75. The schedule was signed by the Claimant’s solicitor.   I was provided with no evidence about the factual circumstances relating to the authority given by the Claimant to the solicitor to sign the schedule and the statement of truth attached thereto.  The solicitor was not called at the trial.  Neither side put any part of the transcript before me relating to this. The Recorder made no findings about the Claimant’s evidence about when or even if he gave authority to sign the schedule.
76. I infer under CPR 52.21(4) that the schedule was signed with the Claimant’s approval, but he was a Romania builder who needed a translator to understand English and was in Romania at the time.   If presented with an English barrister’s schedule of loss, premised on English Law, how could he challenge the way it had been drafted?  I do not see how the errors in the drafting of the schedule on the method of calculation of a Smith v Manchester award or the other heads of loss can be laid at the Claimant’s door and in any event I do not consider that they are proof of dishonesty by the Claimant. 
77. In addition, the Claimant did not say in his witness statement that he relied on UK wages rates.  No doubt he has never heard of the UK Government’s ASHE earnings figures for carpenters which his barrister used in the schedule.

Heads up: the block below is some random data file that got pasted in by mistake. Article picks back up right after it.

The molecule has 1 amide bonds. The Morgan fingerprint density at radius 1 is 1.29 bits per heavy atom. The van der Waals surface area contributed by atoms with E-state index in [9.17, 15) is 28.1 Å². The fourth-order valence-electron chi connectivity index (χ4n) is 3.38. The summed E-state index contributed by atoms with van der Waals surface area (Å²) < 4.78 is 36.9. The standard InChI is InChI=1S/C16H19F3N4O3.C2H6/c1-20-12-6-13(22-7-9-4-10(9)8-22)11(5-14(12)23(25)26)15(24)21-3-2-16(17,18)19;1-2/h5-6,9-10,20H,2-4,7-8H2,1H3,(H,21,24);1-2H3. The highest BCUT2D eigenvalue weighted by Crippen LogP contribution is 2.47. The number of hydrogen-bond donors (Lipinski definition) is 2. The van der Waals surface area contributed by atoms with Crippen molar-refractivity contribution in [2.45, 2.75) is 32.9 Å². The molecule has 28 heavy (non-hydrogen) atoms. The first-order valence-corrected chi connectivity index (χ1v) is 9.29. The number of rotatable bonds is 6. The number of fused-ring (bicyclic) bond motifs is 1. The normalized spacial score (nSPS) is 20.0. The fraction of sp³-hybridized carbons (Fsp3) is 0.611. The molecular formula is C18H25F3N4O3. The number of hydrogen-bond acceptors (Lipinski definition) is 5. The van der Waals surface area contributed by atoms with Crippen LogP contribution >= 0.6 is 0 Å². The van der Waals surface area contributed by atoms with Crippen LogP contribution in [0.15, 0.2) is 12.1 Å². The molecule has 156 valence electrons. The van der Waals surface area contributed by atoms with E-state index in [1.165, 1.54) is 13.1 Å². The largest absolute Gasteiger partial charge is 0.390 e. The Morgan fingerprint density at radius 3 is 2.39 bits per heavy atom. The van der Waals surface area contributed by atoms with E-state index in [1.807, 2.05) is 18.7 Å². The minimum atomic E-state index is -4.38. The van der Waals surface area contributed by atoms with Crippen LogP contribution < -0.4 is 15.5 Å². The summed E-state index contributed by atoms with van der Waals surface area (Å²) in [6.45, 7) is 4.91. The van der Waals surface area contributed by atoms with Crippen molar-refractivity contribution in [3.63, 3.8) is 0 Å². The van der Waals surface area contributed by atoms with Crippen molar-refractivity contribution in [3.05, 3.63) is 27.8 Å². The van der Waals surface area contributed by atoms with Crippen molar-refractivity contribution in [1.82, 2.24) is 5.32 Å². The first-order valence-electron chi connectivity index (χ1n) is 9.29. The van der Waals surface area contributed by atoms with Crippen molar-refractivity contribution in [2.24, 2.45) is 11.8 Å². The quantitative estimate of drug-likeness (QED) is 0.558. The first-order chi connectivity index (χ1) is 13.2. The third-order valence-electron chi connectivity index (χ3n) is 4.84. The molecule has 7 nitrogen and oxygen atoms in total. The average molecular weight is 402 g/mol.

78. I also take into account that the Defendant of course saw through the Claimant’s lawyers’ errors in the schedule. In the counter schedule, dated 8.2.2021, the Defendant descended into liability submissions (which were themselves irrelevant to quantum) but then on quantum, quite properly they asserted that the UK salary and earnings rates for carpenters were irrelevant and put forwards Romanian employment rates for carpenters at £7,300 pa. Likewise, they asserted Romanian medical costs for surgery would be £3,000 and for physiotherapy they offered £100. For DIY and care, on Romanian rates, they admitted a sum of £2,500. All of the above quantifications were subject to their defences of S.57 and illegality.
79. The Defendant did not put before me any evidence to show that the Claimant himself asserted in his own evidence that he thought he could earn UK builder’s rates in Romania or have surgery in the UK.  His evidence was that he had been deported to Romania and wanted to work there.
80. But all the evidence shows it was drafted wrongly by his lawyers and the Defendant rightly pleaded out the errors in their counter schedule. I note that even after service of the counter schedule the Claimant’s lawyers did not redraft the schedule despite their errors over irrelevant evidence and law having been pointed out to them. In her submission to me Miss McGungle frankly admitted that the errors were hers and took responsibility for them as she did before the trial judge.  It is to her great credit that she did so.  I do not understand on what evidence the Recorder could have found that the Claimant himself was dishonest in the way his schedule was drafted in relation to the country issue.